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He's going to Graceland

Longtime Manitoba Elvis impersonator hoping judges love him tender at 'Olympics' in Memphis

Elvis impersonator Corny Rempel will perform at the Manitoba Elvis Festival in Gimli this weekend.

Elvis impersonator Corny Rempel will perform at the Manitoba Elvis Festival in Gimli this weekend.

Later this month — Aug. 16 to be exact — it’ll have been 40 years since Elvis Presley died in his Graceland mansion in Memphis, Tenn.

If anything, though, The King’s legend hasn’t just lived on; it keeps growing, thanks to his dedicated legions of fans and the hip-swivelling entertainers who have kept his legacy alive. They don garish jumpsuits, capes and wigs and perform the songs that made Elvis who he was.

Eleven of them are descending on Gimli this weekend for the 16th annual Manitoba Elvis Festival, a three-day event that begins Friday, Aug. 4 and runs alongside Islendingadagurinn, the town’s Icelandic Festival.

Among those 11 will be Corny Rempel, who by day is a DJ at Steinbach radio station MIX 96. But for roughly 60 dates a year these days, he embraces his inner Hound Dog and transforms himself into one of Canada’s top Elvis tribute artists.

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Later this month — Aug. 16 to be exact — it’ll have been 40 years since Elvis Presley died in his Graceland mansion in Memphis, Tenn.

If anything, though, The King’s legend hasn’t just lived on; it keeps growing, thanks to his dedicated legions of fans and the hip-swivelling entertainers who have kept his legacy alive. They don garish jumpsuits, capes and wigs and perform the songs that made Elvis who he was.

Eleven of them are descending on Gimli this weekend for the 16th annual Manitoba Elvis Festival, a three-day event that begins Friday, Aug. 4 and runs alongside Islendingadagurinn, the town’s Icelandic Festival.

Among those 11 will be Corny Rempel, who by day is a DJ at Steinbach radio station MIX 96. But for roughly 60 dates a year these days, he embraces his inner Hound Dog and transforms himself into one of Canada’s top Elvis tribute artists.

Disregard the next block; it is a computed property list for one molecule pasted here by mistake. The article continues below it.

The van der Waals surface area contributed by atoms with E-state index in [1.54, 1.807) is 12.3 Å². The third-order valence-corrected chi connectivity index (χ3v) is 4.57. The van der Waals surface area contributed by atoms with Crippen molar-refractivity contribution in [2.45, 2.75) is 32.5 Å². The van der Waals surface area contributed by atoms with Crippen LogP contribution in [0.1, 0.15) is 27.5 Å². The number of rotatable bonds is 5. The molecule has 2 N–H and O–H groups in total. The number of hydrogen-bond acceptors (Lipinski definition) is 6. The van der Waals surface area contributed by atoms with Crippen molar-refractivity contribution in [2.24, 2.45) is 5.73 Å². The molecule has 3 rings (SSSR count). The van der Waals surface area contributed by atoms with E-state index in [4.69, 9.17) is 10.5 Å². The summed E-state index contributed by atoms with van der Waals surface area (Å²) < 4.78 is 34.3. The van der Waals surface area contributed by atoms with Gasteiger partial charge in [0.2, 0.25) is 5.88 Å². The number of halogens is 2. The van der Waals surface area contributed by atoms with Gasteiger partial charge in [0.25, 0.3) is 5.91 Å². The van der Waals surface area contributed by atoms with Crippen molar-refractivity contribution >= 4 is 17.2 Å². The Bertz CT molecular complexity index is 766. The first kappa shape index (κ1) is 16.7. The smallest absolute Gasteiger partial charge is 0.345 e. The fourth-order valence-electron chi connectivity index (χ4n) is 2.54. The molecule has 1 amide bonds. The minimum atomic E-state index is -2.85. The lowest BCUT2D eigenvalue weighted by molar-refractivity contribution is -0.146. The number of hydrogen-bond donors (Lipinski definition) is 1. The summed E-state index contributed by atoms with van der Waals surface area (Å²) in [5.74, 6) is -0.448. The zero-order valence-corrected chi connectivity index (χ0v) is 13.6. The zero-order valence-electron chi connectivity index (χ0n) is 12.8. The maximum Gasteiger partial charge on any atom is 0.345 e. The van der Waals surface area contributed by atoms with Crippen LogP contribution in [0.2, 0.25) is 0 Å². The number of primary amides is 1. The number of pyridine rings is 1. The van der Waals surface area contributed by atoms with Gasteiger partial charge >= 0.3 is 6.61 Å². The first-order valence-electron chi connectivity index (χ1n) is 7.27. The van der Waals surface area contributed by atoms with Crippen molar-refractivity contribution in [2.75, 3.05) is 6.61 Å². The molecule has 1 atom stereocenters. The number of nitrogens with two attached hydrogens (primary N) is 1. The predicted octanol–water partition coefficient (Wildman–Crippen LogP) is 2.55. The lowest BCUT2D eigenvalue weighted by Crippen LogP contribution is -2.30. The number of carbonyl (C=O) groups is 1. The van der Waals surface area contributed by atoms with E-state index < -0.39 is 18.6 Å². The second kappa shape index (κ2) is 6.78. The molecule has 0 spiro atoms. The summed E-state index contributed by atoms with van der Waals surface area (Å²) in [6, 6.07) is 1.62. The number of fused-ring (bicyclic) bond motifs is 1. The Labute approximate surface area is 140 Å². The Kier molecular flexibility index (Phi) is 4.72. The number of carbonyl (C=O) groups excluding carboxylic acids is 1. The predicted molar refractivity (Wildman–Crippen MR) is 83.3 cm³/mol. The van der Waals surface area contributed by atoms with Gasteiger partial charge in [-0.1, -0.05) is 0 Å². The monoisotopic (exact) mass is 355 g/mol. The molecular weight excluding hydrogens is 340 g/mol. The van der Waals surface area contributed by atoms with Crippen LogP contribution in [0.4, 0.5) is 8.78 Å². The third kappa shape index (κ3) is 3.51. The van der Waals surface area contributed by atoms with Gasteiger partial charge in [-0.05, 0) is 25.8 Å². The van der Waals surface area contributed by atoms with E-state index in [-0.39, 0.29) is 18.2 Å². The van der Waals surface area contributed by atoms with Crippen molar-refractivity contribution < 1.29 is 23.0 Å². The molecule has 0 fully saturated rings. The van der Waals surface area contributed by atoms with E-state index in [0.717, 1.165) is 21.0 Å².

Rempel transforms from his regular self to his stage persona through makeup, a wig, and classic outfits.</p></p>

MIKAELA MACKENZIE / FREE PRESS FILES

Rempel transforms from his regular self to his stage persona through makeup, a wig, and classic outfits.

"It’s hard to believe you can make a living emulating someone else," says Rempel, who has been impersonating Elvis for 17 years and been entering competitions for 12 of them. "I put on my first concert in 2000, and my phone hasn’t stopped ringing for 17 years."

In case there are any suspicious minds out there, Rempel has the Elvis bona fides; earlier this summer he won the Penticton Elvis Festival in British Columbia, one of the country’s biggest Elvis tribute-artist competitions, earning him a spot at the Ultimate Elvis Tribute Artist Contest at Graceland Aug. 17-19.

Rempel clinched the Penticton title with a stirring rendition of Unchained Melody, the Righteous Brothers hit that Presley performed during the final leg of his 1977 tour, including a stop in Rapid City, S.D., that was recorded for a future television special. Rolling Stone magazine says it’s "the last great moment of his career."

Rempel was spent the past weekend performing at the Collingwood Elvis Festival in Ontario. A chest cold that hampered his singing kept him out of the finals, but he’s determined to be in top form in Memphis, where he’s hoping to finish in the top 10.